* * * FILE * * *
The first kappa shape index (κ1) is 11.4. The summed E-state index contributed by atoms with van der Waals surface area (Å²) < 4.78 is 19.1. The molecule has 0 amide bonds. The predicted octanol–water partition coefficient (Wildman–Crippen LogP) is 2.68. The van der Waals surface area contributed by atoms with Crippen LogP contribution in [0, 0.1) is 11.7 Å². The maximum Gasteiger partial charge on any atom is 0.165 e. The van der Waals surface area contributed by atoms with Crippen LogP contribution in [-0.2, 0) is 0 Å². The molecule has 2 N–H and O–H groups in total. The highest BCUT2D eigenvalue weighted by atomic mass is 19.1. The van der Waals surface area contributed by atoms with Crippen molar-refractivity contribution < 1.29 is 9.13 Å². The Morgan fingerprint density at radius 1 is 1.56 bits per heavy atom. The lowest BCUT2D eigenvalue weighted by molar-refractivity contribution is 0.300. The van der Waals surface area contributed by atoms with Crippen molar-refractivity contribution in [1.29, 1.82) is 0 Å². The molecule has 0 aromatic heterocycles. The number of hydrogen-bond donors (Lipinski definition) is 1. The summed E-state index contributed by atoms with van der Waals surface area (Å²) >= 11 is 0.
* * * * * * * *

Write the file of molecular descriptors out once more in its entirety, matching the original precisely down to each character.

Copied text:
The first kappa shape index (κ1) is 11.4. The summed E-state index contributed by atoms with van der Waals surface area (Å²) < 4.78 is 19.1. The molecule has 0 amide bonds. The predicted octanol–water partition coefficient (Wildman–Crippen LogP) is 2.68. The van der Waals surface area contributed by atoms with Crippen LogP contribution in [0, 0.1) is 11.7 Å². The maximum Gasteiger partial charge on any atom is 0.165 e. The van der Waals surface area contributed by atoms with Crippen LogP contribution in [-0.2, 0) is 0 Å². The molecule has 2 N–H and O–H groups in total. The highest BCUT2D eigenvalue weighted by atomic mass is 19.1. The van der Waals surface area contributed by atoms with Crippen molar-refractivity contribution < 1.29 is 9.13 Å². The Morgan fingerprint density at radius 1 is 1.56 bits per heavy atom. The lowest BCUT2D eigenvalue weighted by molar-refractivity contribution is 0.300. The van der Waals surface area contributed by atoms with Crippen molar-refractivity contribution in [1.29, 1.82) is 0 Å². The molecule has 0 aromatic heterocycles. The number of hydrogen-bond donors (Lipinski definition) is 1. The summed E-state index contributed by atoms with van der Waals surface area (Å²) >= 11 is 0.